Arizona added 22,900 jobs over the month in July, while the unemployment rate was steady at 3.3%.

Arizona added 22,900 jobs over the month in July, up from a revised 11,600 the prior month. The initial June estimate suggested the state added 15,000 jobs over the month. Growth in July was nearly quadruple the average monthly job gain during the five years before the pandemic began (6,300/month).

The state’s seasonally-adjusted unemployment rate was stable at 3.3%, just below the national rate of 3.5%.

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Over the month job gains were driven by trade, transportation, and utilities (+5,400), education and health services (+5,000), professional and business services (+4,300), leisure and hospitality (+3,300), government (+1,900), manufacturing (+1,800), and financial activities (+1,100). Jobs in natural resources and mining, construction, other services, and information were roughly stable over the month.

Arizona jobs are now 87,000 higher than their pre-pandemic level. As Exhibit 1 shows, that growth was driven by trade, transportation and utilities, financial activities, manufacturing, education and health services, construction, professional and business services, and information. Jobs in other services and natural resources and mining were roughly back to pre-pandemic levels, while leisure and hospitality and government remained well below their February 2020 level.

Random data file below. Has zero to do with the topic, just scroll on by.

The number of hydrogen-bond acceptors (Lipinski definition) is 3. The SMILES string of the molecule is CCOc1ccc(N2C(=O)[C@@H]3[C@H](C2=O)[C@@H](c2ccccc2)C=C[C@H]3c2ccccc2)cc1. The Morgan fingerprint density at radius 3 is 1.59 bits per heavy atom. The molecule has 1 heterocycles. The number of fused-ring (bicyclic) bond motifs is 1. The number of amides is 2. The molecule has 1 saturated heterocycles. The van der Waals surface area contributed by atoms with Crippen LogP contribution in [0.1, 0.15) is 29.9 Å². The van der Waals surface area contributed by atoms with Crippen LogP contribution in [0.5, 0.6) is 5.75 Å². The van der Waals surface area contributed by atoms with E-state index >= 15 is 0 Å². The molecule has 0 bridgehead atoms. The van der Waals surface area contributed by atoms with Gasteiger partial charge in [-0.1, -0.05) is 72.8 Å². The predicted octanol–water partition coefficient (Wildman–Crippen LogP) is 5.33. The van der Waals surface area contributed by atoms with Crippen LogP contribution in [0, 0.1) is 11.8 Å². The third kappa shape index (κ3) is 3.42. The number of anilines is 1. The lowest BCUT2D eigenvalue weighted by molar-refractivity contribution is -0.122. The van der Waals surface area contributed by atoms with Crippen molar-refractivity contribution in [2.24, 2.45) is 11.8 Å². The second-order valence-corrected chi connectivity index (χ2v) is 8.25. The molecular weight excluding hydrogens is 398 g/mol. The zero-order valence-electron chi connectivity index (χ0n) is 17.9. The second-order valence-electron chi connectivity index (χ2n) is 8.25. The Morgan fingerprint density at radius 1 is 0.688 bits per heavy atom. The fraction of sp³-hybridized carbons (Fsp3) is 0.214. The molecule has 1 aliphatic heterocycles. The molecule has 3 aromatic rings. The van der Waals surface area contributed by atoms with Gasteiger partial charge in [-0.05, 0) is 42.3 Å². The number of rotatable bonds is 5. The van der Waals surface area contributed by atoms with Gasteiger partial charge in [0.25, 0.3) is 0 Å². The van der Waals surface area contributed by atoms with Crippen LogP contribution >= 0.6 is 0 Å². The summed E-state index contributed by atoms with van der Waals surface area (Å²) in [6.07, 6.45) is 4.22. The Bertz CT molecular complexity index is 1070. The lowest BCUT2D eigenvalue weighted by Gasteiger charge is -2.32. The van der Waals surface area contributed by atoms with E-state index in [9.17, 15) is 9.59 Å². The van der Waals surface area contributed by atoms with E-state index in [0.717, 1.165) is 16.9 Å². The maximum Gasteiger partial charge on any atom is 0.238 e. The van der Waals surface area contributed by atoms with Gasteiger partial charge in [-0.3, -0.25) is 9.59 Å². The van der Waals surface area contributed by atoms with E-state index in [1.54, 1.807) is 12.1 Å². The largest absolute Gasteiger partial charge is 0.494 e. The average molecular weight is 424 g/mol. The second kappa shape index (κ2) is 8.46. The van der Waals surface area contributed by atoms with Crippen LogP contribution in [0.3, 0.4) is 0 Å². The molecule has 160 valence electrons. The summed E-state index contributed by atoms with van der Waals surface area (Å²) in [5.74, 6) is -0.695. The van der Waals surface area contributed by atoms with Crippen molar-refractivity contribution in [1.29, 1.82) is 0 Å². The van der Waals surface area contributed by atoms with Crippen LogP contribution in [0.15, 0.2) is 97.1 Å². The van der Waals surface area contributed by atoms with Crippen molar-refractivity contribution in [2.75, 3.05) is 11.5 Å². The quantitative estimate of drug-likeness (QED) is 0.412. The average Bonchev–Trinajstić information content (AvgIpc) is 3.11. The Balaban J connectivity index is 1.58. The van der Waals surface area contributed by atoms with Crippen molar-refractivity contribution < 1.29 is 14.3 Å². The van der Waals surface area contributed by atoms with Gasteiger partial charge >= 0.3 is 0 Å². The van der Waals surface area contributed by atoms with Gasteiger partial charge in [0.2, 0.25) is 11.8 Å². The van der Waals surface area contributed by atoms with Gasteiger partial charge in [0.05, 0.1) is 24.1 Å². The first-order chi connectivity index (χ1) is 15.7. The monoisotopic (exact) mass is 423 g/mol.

Exhibit 1: Arizona Jobs by Industry, Change from February 2020 to July 2022, Seasonally Adjusted, Thousands

While leisure and hospitality jobs remained below their February 2020 level for the state, the same is not true in Phoenix or Tucson. Leisure and hospitality jobs in Phoenix were 1,600 above their pre-pandemic level in July and jobs in Tucson were 1,000 jobs above their February 2020 level.

Even with strong gains in July, Arizona jobs remained well below their pre-pandemic trend (Exhibit 2). The gap in July was 117,200 jobs.

Exhibit 2: Arizona Jobs, Actual and Estimated Based on Trend, Seasonally Adjusted, Thousands

Job recovery rates remained uneven across Arizona’s metropolitan areas in July, as Exhibit 3 shows. There were three metropolitan areas that have yet to recover all of the jobs lost during the first two months of the pandemic. Through July, Sierra Vista-Douglas recovered 86.4% of the jobs lost during the February to April 2020 period, Flagstaff recovered 96.9%, and Tucson recovered 98.2%. In July, jobs in Tucson were just 800 below their pre-pandemic level. Tucson is on track to roughly follow the U.S. recovery timing (the U.S. reached 100% recovery in July, according to the preliminary data).

Exhibit 3: Arizona Job Recovery Rates by Metropolitan Area


George W. Hammond, Ph.D., is the director and research professor at the Economic and Business Research Center (EBRC).